Present tense: Good news for casuals?

The Full Bench of the Federal Court has handed down a significant ruling, which may bring real benefits for long term casual employees. In Workpac v Skene, the Court ruled that truck driver Paul Skene, employed as a casual under a labour hire arrangement, was entitled to be paid accrued annual leave upon termination.

This decision is significant because until now, it was always thought that a casual employee was not entitled to any paid leave, in line with the relevant provisions of the Fair Work Act. However, the Skene decision throws this into doubt, particularly for casual employees who have been employed on a ‘regular and systematic’ basis for a long period of time (Skene himself was employed for about two and a half years).

At the print deadline for Present Tense, the IEU was still considering the potential implications of Skene on casual employees in the post-secondary education sector, but given the widespread use of long term casual arrangements in the sector, there may well be potential gains for members.

IEU Assistant Secretary, Carol Matthews, noted that Skene may well have some application to employees in the post secondary sector. “Most enterprise agreements envisage that employees can only be engaged as casuals if they are employed for a short period or on an irregular basis. However if that is not the case, following this decision, casual employees may have an entitlement to annual leave under the Fair Work Act,” Matthews said. This means that there could be an avenue for casuals to claim annual leave in some circumstances.

Members should not expect any immediate change in this area, and, like any legal principle, a particular employee’s rights to this will depend on the facts of the individual matter. Nevertheless, on the face of it, it does appear to be a significant win for casual employees.

Agreements update

Your Union continues to negotiate with several colleges for renewed enterprise agreements, with several more in the pipeline. Discussions have been in train with Navitas English since May, and the early talks have been productive. It has been agreed that the existing agreement needs a tidy up, so the parties have worked through the whole agreement, simplifying language, updating references, fixing typos, and including any legal requirements. With that out of the way, it does appear that the parties are some way apart on some key issues, but your Union remains hopeful that an agreement can be finalised this year.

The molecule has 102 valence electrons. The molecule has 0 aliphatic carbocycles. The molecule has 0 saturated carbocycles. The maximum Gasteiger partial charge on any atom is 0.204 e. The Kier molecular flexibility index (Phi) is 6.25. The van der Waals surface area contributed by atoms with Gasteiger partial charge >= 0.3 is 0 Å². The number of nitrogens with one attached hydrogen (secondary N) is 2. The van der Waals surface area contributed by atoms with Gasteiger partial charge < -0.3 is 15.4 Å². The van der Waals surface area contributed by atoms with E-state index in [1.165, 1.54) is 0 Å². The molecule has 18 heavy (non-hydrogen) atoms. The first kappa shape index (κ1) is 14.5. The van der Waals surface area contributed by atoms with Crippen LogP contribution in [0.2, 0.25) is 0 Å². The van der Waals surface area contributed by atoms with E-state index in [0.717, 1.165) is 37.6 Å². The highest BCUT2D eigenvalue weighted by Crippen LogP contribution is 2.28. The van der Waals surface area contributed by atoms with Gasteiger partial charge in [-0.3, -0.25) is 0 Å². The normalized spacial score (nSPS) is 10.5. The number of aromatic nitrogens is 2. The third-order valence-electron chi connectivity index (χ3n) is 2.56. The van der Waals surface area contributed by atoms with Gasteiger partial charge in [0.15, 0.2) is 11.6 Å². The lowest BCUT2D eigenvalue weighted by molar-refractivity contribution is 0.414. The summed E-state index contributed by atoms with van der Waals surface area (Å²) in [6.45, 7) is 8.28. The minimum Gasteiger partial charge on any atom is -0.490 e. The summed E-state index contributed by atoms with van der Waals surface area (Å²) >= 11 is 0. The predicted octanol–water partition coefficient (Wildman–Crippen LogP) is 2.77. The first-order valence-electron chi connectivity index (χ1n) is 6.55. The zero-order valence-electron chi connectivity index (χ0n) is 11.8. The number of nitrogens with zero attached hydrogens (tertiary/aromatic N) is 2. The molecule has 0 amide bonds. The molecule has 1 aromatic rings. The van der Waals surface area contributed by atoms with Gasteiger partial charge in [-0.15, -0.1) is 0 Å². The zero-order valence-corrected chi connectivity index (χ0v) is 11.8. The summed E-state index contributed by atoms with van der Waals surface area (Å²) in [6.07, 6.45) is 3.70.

Your Union is also in the early stages of negotiations with Embassy English, Taylors College, and UoW College, and will soon start discussions with Insearch UTS, Access Language Centre, Sydney College of English, and Universal English.

Enterprise agreements typically include provisions which are superior to those in the award (eg higher salaries). The Fair Work Act contains provisions which allow employees to compel their employer to start bargaining for an agreement. To find out how this might work at your college, contact your Union, the IEU.

International student numbers

Australia continues to benefit from the upheaval caused by both Brexit and Trump, with a recent paper from a UK think tank on higher education that Australia was on the brink of jumping Britain into second place (behind the US) for international student arrivals. The Centre for Global Higher Education has noted that the UK’s ongoing Brexit related closing of the doors to international students has seen overall numbers drop appreciably, while Australia is being seen increasingly as a safer and more desirable location to study.

Figures from the Commonwealth Department of Education and Training (DET) show a significant rise in overall student arrivals in 2018 of about 11% overall. The bulk of these are in higher education and in VET, while ELICOS has been stable, and the future is looking bright for the post secondary education sector.

Kendall Warren